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Internet subnets (RFC0917)

IP.com Disclosure Number: IPCOM000004328D
Original Publication Date: 1984-Oct-01
Included in the Prior Art Database: 2000-Oct-06
Document File: 18 page(s) / 45K

Publishing Venue

Internet Society Requests For Comment (RFCs)

Related People

J.C. Mogul: AUTHOR

Abstract

The original view of the Internet universe was a two-level hierarchy: the top level the catenet as a whole, and the level below it a collection of "Internet Networks", each with its own Network Number. (We do not mean that the Internet has a hierarchical topology, but that the interpretation of addresses is hierarchical.)

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Network Working Group Jeffrey Mogul

Request for Comments: 917 Computer Science Department

Stanford University

October 1984

INTERNET SUBNETS

Status Of This Memo

This RFC suggests a proposed protocol for the ARPA-Internet

community, and requests discussion and suggestions for improvements.

Distribution of this memo is unlimited.

Overview

We discuss the utility of "subnets" of Internet networks, which are

logically visible sub-sections of a single Internet network. For

administrative or technical reasons, many organizations have chosen

to divide one Internet network into several subnets, instead of

acquiring a set of Internet network numbers.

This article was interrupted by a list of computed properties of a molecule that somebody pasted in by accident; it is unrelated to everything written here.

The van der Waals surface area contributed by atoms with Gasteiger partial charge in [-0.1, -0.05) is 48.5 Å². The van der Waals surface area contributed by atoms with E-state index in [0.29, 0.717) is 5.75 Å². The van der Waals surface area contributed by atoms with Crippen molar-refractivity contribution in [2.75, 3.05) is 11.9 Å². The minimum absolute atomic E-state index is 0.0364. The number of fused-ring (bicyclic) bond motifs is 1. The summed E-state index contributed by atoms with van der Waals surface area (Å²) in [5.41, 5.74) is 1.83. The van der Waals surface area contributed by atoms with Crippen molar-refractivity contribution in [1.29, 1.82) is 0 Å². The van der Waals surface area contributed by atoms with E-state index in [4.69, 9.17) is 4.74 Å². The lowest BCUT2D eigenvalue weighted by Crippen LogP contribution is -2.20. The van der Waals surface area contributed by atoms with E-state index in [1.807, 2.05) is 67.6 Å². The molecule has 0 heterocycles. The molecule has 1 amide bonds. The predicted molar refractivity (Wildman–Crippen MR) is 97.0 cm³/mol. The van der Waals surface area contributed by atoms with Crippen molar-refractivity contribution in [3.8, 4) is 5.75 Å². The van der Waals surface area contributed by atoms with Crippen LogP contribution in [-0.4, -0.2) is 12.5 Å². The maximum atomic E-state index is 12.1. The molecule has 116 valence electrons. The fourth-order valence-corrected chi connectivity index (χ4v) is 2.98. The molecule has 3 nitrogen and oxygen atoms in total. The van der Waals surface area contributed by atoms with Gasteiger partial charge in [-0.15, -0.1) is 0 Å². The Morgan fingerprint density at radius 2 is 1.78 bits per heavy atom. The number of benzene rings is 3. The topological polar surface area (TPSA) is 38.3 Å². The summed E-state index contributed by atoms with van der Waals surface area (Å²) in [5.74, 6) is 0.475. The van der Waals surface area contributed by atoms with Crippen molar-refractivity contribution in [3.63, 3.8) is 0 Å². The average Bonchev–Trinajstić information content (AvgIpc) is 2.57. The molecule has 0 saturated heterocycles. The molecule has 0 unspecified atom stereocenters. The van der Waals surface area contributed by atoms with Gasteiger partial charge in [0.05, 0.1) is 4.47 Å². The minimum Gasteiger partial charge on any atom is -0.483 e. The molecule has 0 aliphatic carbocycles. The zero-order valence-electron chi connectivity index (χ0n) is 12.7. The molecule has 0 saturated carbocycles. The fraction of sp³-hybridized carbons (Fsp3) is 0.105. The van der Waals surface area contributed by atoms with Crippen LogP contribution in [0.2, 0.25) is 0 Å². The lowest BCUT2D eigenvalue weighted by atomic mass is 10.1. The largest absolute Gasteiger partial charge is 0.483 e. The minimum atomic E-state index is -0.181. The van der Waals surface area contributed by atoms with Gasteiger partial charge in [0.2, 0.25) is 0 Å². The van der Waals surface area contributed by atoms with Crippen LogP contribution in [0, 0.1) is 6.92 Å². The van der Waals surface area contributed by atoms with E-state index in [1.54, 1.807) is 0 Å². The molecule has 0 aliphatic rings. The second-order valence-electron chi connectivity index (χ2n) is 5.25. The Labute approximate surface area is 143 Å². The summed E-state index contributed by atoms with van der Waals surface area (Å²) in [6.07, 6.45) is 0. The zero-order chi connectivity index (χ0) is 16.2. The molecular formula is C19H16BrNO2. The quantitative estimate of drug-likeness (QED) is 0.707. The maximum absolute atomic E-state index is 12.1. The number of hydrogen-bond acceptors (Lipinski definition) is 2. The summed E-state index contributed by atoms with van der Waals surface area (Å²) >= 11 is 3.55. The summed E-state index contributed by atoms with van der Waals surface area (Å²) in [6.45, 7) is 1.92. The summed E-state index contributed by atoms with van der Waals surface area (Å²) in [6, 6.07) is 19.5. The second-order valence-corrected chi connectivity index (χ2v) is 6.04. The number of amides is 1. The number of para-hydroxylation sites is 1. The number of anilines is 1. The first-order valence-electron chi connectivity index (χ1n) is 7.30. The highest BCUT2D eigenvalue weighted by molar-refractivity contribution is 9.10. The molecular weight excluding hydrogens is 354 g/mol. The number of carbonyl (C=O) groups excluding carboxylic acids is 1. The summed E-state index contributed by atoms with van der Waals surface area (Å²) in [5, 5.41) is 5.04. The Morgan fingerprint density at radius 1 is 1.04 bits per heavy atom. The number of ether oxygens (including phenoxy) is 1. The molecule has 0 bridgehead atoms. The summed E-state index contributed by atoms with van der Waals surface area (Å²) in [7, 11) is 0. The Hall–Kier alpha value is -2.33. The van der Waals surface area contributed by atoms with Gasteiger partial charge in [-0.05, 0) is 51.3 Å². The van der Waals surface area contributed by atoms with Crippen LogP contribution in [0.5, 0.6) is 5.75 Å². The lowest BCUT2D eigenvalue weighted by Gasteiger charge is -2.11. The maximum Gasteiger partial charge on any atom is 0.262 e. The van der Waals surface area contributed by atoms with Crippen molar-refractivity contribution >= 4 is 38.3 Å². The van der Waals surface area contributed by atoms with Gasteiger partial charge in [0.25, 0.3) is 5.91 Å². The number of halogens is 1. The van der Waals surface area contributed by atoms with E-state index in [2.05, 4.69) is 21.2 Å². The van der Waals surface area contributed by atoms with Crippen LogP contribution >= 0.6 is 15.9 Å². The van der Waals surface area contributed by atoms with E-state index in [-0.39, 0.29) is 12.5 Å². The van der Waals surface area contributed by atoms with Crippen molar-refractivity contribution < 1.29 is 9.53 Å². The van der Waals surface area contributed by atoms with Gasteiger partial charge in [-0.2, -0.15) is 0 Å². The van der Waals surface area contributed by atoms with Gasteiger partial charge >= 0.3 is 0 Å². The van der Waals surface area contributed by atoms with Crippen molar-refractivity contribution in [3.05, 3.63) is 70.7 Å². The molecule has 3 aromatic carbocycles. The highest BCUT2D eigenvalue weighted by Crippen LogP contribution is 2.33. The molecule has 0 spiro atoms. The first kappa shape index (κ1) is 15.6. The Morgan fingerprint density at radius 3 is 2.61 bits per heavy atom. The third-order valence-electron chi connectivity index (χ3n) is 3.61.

We propose procedures for the use of subnets, and discuss approaches

to solving the problems that arise, particularly that of routing.

Acknowledgment

This proposal is the result of discussion with several other people.

J. Noel Chiappa, Chris Kent, and Tim Mann, in particular, provided

important suggestions.

1. Introduction

The original view of the Internet universe was a two-level hierarchy:

the top level the catenet as a whole, and the level below it a

collection of "Internet Networks", each with its own Network Number.

(We do not mean that the Internet has a hierarchical topology, but

that the interpretation of addresses is hierarchical.)

While this view has proved simple and powerful, a number of

organizations have found it inadequate and have added a third level

to the interpretation of Internet addresses. In this view, a given

Internet Network might (or might not) be divided into a collection of

subnets.

The original, two-level, view carries a strong presumption that, to a

host on an Internet network, that network may be viewed as a single

edge; to put it another way, the network may be treated as a "black

box" to which a set of hosts is connected. This is true of the

RFC 917 October 1984

Internet Subnets

ARPANET, because the IMPs mask the use of specific links in that

network. It is also true of most local area network (LAN)

technologies, such as Ethernet or ring networks.

However, this presumption fails in many practical cases, because in

moderately large organizations (e.g., Universities or companies with

more than one building) it is often necessary to use more than one

LAN cable to cover a "local area". For example, at this writing

there are eig...